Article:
City Sues to Stop Topless Dancing at Club
Officials in Lake Forest have sued the Library Gentleman’s Club for allegedly operating illegally as a topless adult cabaret.
In an ordinance that was rewritten last spring, the city requires that adult businesses be at least 1,000 feet from residential neighborhoods, and the Library, which recently had been permitted to operate as a dance hall and pool room, is less than 300 feet from homes, according to the lawsuit.
“A police investigation showed that there was topless dancing on stage and solicitation of lap dances and tips,” said Lake Forest City Atty. Scott Smith.
On Tuesday, a topless dancer performed to rock music before a small lunchtime crowd, which was told she was also available for “one-on-one” dances.
The Library is in a half-empty strip mall off El Toro Road, near a wallpaper store, a picture frame shop, a bike shop and a sporting goods store.
City officials said the Library, which opened more than three years ago as an adult entertainment club, only recently evolved into a strip club, according to councilman Richard Dixon.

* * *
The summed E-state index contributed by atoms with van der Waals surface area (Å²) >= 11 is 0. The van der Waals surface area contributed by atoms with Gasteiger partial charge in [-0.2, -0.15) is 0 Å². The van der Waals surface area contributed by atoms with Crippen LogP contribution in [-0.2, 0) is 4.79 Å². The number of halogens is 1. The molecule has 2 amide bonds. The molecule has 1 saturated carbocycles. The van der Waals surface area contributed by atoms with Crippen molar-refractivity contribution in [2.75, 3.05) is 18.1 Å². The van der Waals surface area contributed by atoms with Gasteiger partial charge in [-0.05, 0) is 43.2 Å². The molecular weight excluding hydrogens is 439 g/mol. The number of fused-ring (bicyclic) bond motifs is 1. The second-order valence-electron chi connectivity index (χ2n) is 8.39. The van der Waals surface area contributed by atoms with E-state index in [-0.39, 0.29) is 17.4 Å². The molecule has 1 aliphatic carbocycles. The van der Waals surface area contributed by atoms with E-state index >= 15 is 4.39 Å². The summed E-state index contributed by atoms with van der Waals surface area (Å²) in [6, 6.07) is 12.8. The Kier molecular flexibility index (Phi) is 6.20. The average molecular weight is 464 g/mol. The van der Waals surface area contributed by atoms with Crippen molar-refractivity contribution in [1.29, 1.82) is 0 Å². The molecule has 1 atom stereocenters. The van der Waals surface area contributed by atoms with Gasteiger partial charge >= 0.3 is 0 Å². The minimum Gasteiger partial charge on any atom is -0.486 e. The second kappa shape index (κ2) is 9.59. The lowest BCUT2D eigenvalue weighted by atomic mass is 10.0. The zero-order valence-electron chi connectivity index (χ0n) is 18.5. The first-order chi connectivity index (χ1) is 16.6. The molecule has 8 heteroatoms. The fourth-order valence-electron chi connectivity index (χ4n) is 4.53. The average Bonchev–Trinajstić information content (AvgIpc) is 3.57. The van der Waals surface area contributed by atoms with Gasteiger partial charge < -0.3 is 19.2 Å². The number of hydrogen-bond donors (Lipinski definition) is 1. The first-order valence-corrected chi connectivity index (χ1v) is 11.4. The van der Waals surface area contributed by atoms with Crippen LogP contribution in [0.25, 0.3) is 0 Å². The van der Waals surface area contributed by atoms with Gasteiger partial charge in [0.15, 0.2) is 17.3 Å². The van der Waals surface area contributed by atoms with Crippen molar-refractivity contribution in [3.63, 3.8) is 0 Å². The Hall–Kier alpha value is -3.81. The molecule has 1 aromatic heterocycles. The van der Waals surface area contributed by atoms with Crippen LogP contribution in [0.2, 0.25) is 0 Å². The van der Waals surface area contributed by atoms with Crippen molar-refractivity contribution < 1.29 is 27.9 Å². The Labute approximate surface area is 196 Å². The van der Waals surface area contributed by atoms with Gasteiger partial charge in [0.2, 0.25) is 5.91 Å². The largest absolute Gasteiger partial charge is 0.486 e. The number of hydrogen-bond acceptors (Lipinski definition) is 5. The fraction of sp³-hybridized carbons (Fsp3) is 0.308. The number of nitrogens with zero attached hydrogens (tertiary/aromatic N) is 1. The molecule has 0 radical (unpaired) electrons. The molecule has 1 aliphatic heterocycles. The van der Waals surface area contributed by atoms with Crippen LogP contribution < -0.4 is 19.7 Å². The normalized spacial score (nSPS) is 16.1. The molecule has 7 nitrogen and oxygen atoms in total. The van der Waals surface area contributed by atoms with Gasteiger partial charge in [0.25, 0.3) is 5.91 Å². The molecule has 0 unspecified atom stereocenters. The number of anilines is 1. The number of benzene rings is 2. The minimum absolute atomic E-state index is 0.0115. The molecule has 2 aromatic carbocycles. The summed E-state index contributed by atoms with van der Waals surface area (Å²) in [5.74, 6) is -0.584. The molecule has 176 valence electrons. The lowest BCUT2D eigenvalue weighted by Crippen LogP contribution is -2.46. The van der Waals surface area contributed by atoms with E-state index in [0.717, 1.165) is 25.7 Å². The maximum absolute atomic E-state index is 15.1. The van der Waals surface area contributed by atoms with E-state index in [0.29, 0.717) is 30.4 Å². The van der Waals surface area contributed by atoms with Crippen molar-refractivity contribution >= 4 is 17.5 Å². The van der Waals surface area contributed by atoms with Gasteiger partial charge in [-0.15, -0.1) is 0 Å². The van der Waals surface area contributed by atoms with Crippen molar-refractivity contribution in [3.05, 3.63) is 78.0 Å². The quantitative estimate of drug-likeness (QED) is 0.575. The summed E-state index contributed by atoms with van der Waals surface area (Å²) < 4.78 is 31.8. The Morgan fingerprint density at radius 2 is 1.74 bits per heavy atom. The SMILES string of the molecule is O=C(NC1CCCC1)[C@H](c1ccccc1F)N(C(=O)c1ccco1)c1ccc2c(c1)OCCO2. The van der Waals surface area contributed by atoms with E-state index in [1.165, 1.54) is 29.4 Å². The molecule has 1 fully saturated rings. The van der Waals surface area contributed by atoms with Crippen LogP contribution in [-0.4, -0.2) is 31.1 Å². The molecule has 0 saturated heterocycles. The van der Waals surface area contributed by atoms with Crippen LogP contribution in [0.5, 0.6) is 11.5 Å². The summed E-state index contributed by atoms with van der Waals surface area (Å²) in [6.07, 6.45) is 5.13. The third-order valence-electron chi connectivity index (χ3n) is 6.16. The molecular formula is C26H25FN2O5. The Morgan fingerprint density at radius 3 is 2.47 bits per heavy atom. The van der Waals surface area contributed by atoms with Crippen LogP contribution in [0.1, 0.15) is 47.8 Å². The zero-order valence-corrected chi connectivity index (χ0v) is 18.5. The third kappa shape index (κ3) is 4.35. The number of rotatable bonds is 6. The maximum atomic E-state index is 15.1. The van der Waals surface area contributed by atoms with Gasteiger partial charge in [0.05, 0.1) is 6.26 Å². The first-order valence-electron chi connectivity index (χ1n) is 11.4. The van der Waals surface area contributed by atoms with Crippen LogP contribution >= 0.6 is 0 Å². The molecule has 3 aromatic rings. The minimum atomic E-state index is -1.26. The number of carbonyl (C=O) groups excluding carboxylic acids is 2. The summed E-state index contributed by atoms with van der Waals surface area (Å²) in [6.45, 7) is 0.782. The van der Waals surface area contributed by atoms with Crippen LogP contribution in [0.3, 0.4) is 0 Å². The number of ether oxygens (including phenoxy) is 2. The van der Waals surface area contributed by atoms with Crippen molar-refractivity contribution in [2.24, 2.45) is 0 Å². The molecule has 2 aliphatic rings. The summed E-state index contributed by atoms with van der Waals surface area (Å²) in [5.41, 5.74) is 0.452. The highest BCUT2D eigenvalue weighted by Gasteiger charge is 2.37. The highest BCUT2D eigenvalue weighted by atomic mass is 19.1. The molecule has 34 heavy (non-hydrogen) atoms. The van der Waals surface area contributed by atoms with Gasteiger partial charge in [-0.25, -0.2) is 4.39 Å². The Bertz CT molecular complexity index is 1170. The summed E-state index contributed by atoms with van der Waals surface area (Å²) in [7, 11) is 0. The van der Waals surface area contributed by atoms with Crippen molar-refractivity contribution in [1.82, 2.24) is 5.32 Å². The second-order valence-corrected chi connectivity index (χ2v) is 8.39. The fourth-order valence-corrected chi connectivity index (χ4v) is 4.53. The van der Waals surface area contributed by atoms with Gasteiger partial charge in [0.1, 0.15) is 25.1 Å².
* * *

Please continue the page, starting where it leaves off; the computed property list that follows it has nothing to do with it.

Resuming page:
“As they were pushing the envelope, we were coincidentally developing a constitutionally sound ordinance,” Dixon said.
A bartender at the Library declined comment on the city’s lawsuit. The Library’s owners, Harold E. McNeill and David Bailey, did not return phone calls.
A second strip club, located sufficiently far from residential neighborhoods, operates legally in Lake Forest. Two years ago, the city considered eliminating table dancing and direct tipping at local strip clubs.
The complaint against the Library alleges that sheriff’s vice investigators observed female dancers performing topless on the main stage on three occasions. On another occasion, the complaint says, dancers performed private lap dances for sheriff’s investigators.
Smith said the city also received numerous complaints from nearby residents about the nature of the Library’s business.
An Oct. 21 preliminary hearing was scheduled to review the Library’s compliance.